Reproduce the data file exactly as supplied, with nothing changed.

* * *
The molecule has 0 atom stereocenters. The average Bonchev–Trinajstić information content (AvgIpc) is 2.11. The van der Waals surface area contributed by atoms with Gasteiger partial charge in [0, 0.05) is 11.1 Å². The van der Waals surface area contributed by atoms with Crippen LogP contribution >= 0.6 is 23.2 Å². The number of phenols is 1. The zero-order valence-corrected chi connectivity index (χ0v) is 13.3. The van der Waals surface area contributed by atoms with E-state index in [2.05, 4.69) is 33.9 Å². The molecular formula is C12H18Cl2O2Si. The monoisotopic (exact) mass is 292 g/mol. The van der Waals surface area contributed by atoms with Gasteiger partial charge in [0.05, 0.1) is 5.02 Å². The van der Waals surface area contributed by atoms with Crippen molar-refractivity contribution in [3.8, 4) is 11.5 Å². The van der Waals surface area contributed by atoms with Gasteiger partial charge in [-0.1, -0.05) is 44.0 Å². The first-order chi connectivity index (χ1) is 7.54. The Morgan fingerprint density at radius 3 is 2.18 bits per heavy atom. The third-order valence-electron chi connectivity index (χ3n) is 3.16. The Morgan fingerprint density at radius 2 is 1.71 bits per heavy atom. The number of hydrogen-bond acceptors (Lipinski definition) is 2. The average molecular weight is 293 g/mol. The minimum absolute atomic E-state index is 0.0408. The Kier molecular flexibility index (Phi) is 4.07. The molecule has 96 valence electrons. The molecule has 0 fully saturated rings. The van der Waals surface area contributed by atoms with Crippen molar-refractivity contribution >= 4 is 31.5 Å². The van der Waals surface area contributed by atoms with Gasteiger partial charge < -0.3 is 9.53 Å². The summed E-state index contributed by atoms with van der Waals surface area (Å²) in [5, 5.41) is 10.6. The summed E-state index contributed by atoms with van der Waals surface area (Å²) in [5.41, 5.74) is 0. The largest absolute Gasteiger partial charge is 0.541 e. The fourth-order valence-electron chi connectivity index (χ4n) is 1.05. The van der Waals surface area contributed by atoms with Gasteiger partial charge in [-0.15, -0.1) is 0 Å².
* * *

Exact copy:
The molecule has 0 atom stereocenters. The average Bonchev–Trinajstić information content (AvgIpc) is 2.11. The van der Waals surface area contributed by atoms with Gasteiger partial charge in [0, 0.05) is 11.1 Å². The van der Waals surface area contributed by atoms with Crippen LogP contribution >= 0.6 is 23.2 Å². The number of phenols is 1. The zero-order valence-corrected chi connectivity index (χ0v) is 13.3. The van der Waals surface area contributed by atoms with E-state index in [2.05, 4.69) is 33.9 Å². The molecular formula is C12H18Cl2O2Si. The monoisotopic (exact) mass is 292 g/mol. The van der Waals surface area contributed by atoms with Gasteiger partial charge in [0.05, 0.1) is 5.02 Å². The van der Waals surface area contributed by atoms with Crippen molar-refractivity contribution in [3.8, 4) is 11.5 Å². The van der Waals surface area contributed by atoms with Gasteiger partial charge in [-0.1, -0.05) is 44.0 Å². The first-order chi connectivity index (χ1) is 7.54. The Morgan fingerprint density at radius 3 is 2.18 bits per heavy atom. The third-order valence-electron chi connectivity index (χ3n) is 3.16. The Morgan fingerprint density at radius 2 is 1.71 bits per heavy atom. The number of hydrogen-bond acceptors (Lipinski definition) is 2. The average molecular weight is 293 g/mol. The minimum absolute atomic E-state index is 0.0408. The Kier molecular flexibility index (Phi) is 4.07. The molecule has 96 valence electrons. The molecule has 0 fully saturated rings. The van der Waals surface area contributed by atoms with Crippen molar-refractivity contribution >= 4 is 31.5 Å². The van der Waals surface area contributed by atoms with Gasteiger partial charge < -0.3 is 9.53 Å². The summed E-state index contributed by atoms with van der Waals surface area (Å²) in [5, 5.41) is 10.6. The summed E-state index contributed by atoms with van der Waals surface area (Å²) in [5.41, 5.74) is 0. The largest absolute Gasteiger partial charge is 0.541 e. The fourth-order valence-electron chi connectivity index (χ4n) is 1.05. The van der Waals surface area contributed by atoms with Gasteiger partial charge in [-0.15, -0.1) is 0 Å².